・・・Art-related activities・・・

Art-related activities
Toward the end of World War II, some of Tokyo’s most prominent artists evacuated the capital to the relative safety of rural Fujino. The artists’ goal was to escape the air raids of Tokyo and carry on their artistic activities. The first wave of artists included such luminaries as the Japanese-French painter and printmaker Léonard (Tsuguharu) Foujita (1886–1968). Others soon followed, attracted by the creative activities in the area. In the 1970s and 1980s, a large number of foreign-born artists, painters, potters, and weavers also moved to Fujino, attracted by its tranquil environment. Currently there are more than 300 artists living and working in Fujino (population 8,300).

One resident artist is Canadian Bryan Whitehead, who lives and works in a 150-year-old former silk production farmhouse in Fujino. Bryan rears silkworms and uses their silk fibers to produce textiles which he then dyes using indigo he cultivates and ferments. He prepares the natural dye from indigo leaves and saves the seeds to start his crops again the following year. The silk is woven on traditional looms.

The Fujino Workshop for Art was built in 1995 to serve as a multipurpose art center for residents, visitors, and corporate use such as company retreats. It has a 300-seat concert hall, a music studio for band practice or recording sessions, and various kinds of accommodations from hotels to tents. Visitors can take part in workshops on pottery, woodworking, glassmaking, and natural indigo-dyeing. Conference rooms can be used for meetings and training camps.

・・・The satoyama experience・・・

The satoyama experience
Fujino is a satoyama, an area made up of a settlement as well as farmland, irrigation ponds, secondary forest, plantation forest, and grassland, in which communities in rural parts of Japan have traditionally lived sustainably with the natural environment. Visitors can experience farm stays and learn about the local way of life through satoyama experiences with residents. These experiences encompass traditional culture such as silk weaving, flower arranging, and indigo dyeing, as well as farming activities such as harvesting; tending goats, sheep, and chickens; and making preserved foods.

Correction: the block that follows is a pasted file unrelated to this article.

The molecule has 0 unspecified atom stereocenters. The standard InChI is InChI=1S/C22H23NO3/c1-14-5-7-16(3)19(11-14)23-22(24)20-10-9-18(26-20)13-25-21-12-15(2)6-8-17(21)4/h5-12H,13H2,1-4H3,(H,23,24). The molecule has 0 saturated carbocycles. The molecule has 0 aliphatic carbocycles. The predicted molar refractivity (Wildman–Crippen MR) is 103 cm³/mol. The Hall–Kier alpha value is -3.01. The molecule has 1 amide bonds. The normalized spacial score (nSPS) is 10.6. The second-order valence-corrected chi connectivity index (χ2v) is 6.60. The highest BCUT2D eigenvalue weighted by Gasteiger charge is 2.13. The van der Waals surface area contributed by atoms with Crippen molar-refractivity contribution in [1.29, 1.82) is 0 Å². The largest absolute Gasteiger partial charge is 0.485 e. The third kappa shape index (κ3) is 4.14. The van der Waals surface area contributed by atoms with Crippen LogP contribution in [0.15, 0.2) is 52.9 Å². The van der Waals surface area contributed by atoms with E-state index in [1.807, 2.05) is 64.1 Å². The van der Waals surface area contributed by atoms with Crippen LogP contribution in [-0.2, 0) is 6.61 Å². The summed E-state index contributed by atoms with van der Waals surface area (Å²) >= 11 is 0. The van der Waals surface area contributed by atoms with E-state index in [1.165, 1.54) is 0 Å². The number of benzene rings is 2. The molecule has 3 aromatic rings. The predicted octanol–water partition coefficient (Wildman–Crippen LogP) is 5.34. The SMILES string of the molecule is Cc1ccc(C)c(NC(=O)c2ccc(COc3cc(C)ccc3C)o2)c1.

・・・Future goals・・・

Future goals
In recent times, professionals have been attracted to Fujino for its reputation as a relaxing place to work and the ease of commuting into Tokyo. Families have also been moving into the area because of the benefits it offers for raising children, including high-quality education and a diverse population.

The initials of Transition Town, TT, also stand for the words tanoshiku (having fun) and tsunagaru (networking). This reflects the aim to build an environment in Fujino where residents enjoy a comfortable work-life balance. The TT movement works to create a strong, secure, and happy lifestyle for residents through warm connections among local people.